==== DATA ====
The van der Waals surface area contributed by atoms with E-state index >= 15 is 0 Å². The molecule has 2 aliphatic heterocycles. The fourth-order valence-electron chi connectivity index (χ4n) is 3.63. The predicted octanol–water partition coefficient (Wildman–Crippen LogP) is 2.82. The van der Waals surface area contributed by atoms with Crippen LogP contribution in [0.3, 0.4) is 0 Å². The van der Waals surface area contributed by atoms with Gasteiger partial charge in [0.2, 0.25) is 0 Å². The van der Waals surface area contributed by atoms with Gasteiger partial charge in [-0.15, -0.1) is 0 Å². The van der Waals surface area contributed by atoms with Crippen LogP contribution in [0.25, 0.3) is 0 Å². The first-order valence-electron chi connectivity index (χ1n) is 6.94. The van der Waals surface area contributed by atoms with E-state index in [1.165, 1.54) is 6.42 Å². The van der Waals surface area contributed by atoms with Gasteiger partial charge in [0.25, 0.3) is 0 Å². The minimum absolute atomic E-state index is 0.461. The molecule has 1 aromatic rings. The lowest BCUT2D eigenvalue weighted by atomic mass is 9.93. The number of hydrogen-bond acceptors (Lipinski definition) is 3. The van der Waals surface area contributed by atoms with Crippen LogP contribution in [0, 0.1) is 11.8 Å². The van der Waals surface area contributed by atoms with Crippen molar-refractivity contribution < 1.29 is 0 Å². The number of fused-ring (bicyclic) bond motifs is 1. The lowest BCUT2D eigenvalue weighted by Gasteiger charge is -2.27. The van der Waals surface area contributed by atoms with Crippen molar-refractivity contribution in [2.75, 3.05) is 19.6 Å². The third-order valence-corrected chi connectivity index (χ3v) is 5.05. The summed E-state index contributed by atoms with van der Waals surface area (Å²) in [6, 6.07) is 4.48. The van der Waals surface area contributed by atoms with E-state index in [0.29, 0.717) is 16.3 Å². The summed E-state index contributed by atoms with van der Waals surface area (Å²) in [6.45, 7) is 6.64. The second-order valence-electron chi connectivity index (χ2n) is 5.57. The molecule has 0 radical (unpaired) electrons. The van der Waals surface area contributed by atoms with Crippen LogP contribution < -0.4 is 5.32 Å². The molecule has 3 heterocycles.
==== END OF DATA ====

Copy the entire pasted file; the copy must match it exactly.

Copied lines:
The van der Waals surface area contributed by atoms with E-state index >= 15 is 0 Å². The molecule has 2 aliphatic heterocycles. The fourth-order valence-electron chi connectivity index (χ4n) is 3.63. The predicted octanol–water partition coefficient (Wildman–Crippen LogP) is 2.82. The van der Waals surface area contributed by atoms with Crippen LogP contribution in [0.3, 0.4) is 0 Å². The van der Waals surface area contributed by atoms with Gasteiger partial charge in [0.2, 0.25) is 0 Å². The van der Waals surface area contributed by atoms with Gasteiger partial charge in [-0.15, -0.1) is 0 Å². The van der Waals surface area contributed by atoms with Crippen LogP contribution in [0.25, 0.3) is 0 Å². The first-order valence-electron chi connectivity index (χ1n) is 6.94. The van der Waals surface area contributed by atoms with E-state index in [1.165, 1.54) is 6.42 Å². The van der Waals surface area contributed by atoms with Gasteiger partial charge in [0.25, 0.3) is 0 Å². The minimum absolute atomic E-state index is 0.461. The molecule has 1 aromatic rings. The lowest BCUT2D eigenvalue weighted by atomic mass is 9.93. The number of hydrogen-bond acceptors (Lipinski definition) is 3. The van der Waals surface area contributed by atoms with Crippen LogP contribution in [0, 0.1) is 11.8 Å². The van der Waals surface area contributed by atoms with Crippen molar-refractivity contribution < 1.29 is 0 Å². The number of fused-ring (bicyclic) bond motifs is 1. The lowest BCUT2D eigenvalue weighted by Gasteiger charge is -2.27. The van der Waals surface area contributed by atoms with Crippen molar-refractivity contribution in [2.75, 3.05) is 19.6 Å². The third-order valence-corrected chi connectivity index (χ3v) is 5.05. The summed E-state index contributed by atoms with van der Waals surface area (Å²) in [6, 6.07) is 4.48. The van der Waals surface area contributed by atoms with E-state index in [0.29, 0.717) is 16.3 Å². The summed E-state index contributed by atoms with van der Waals surface area (Å²) in [6.45, 7) is 6.64. The second-order valence-electron chi connectivity index (χ2n) is 5.57. The molecule has 0 radical (unpaired) electrons. The van der Waals surface area contributed by atoms with Crippen LogP contribution < -0.4 is 5.32 Å². The molecule has 3 heterocycles.